Japan elites learn little: State of emergency is spreading coronavirus by default

Japan elites learn little: State of emergency is spreading coronavirus by default

Sawako Utsumi and Lee Jay Walker

Modern Tokyo Times

The initial state of emergency declared by Prime Minister Shinzo Abe was extremely vague. Thus, it depended greatly on social responsibility and the goodwill of the business community. However, no mechanism was put in place to stop people from spreading coronavirus based on movement.

In other words, some workers in the entertainment industry have moved to areas not covered by the state of emergency. Also, some people have moved to hometowns, parents, and so forth where the coronavirus is limited.

Of course, the reasons are various. For example, people might be moving because of fear. Others for the safety of the family environment and others based on losing their jobs. In other words, the vagueness of the state of emergency equates to spreading the virus by stealth even if unintended.

This is based on no mechanisms to stop people from moving and limited government financial support to keep people living in cities covered. The government did announce a one-off payment and other business initiatives. However, the uncertainty and longevity of the coronavirus crisis mean people worry enormously.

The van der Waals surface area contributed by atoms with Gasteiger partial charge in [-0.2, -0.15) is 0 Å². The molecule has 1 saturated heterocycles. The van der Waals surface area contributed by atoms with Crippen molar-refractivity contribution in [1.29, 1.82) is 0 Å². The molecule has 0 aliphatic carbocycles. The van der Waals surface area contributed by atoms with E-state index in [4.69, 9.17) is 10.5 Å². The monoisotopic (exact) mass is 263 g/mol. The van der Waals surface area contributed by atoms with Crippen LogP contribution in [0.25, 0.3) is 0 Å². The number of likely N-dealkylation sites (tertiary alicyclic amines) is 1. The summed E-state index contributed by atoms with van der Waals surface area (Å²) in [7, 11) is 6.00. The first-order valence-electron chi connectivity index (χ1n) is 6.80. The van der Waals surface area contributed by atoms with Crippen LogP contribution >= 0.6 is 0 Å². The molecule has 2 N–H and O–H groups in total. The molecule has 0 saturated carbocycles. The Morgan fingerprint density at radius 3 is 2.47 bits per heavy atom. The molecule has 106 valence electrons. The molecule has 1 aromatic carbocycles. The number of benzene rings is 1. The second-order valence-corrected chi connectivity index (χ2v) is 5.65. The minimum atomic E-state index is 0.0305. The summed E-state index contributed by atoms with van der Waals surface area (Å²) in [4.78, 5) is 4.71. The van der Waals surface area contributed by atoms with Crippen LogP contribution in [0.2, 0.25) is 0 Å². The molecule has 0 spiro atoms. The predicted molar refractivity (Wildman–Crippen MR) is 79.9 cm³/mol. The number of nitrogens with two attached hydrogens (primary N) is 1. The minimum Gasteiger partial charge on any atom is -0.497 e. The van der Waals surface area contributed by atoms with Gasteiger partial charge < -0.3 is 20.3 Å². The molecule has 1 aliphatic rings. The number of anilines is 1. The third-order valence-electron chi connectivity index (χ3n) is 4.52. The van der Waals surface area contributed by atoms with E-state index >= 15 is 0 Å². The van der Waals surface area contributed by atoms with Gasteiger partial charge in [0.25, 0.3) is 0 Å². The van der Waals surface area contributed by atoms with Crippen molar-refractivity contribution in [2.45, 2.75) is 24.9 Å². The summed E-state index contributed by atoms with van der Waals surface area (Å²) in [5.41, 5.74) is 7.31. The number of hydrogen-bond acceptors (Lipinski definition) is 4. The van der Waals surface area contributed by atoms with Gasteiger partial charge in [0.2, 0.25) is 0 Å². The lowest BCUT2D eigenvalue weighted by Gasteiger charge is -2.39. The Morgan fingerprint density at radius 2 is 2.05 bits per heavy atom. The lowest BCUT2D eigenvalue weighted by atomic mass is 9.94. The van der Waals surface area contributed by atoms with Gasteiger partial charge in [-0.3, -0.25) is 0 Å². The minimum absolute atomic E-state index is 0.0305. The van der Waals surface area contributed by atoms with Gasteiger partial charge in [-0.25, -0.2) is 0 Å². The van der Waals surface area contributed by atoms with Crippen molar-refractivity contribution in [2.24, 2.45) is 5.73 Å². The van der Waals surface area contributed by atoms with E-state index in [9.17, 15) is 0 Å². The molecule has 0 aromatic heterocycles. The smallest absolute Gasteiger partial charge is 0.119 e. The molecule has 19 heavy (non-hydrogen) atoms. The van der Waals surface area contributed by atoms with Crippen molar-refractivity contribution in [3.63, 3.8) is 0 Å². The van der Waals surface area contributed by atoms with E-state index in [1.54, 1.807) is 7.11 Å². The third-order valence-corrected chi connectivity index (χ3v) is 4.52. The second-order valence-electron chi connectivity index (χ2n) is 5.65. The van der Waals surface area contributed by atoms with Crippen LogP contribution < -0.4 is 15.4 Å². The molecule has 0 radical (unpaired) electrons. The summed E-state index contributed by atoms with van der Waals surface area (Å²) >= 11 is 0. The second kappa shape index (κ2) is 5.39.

Thus, for low paid workers who moved to expensive cities including Osaka and Tokyo – or temporary workers with limited rights and no income – then staying put is difficult. Therefore, returning to cheaper parts of Japan or living with parents is a natural reality. This is based on unemployment or reduced hours of work.

Yet, in Italy, the lockdown gap enabled tens of thousands of people to leave badly hit areas. This notably applies to the Lombardy region where many people have died from coronavirus. Hence, this time lag in locking down meant tens of thousands of people spread coronavirus to other parts of Italy.

It should be stated that social provisions for the unemployed and the payment of rent are extremely limited in Japan. This notably applies in comparison to wealthy European nations that have a stronger welfare state. Therefore, for many Japanese nationals under economic stress before the coronavirus crisis – and the fear angle – means moving to family members, friends, or cheaper areas is a safety net that isn’t provided by the central government.

The initial state of emergency covered the megacities of Osaka and Tokyo. Equally, the prefectures of Chiba, Fukuoka, Hyogo, Kanagawa, and Saitama were included. However, no central government mechanism was put in place to prevent people from leaving these areas. Nor, equally important, for individuals already struggling to survive, the government didn’t take their plight and options seriously.

Sadly, the political elites in Japan seem to have learned nothing. Thus, it seems likely that the coronavirus will spread to other parts of Japan based on the failed policies of the central government.


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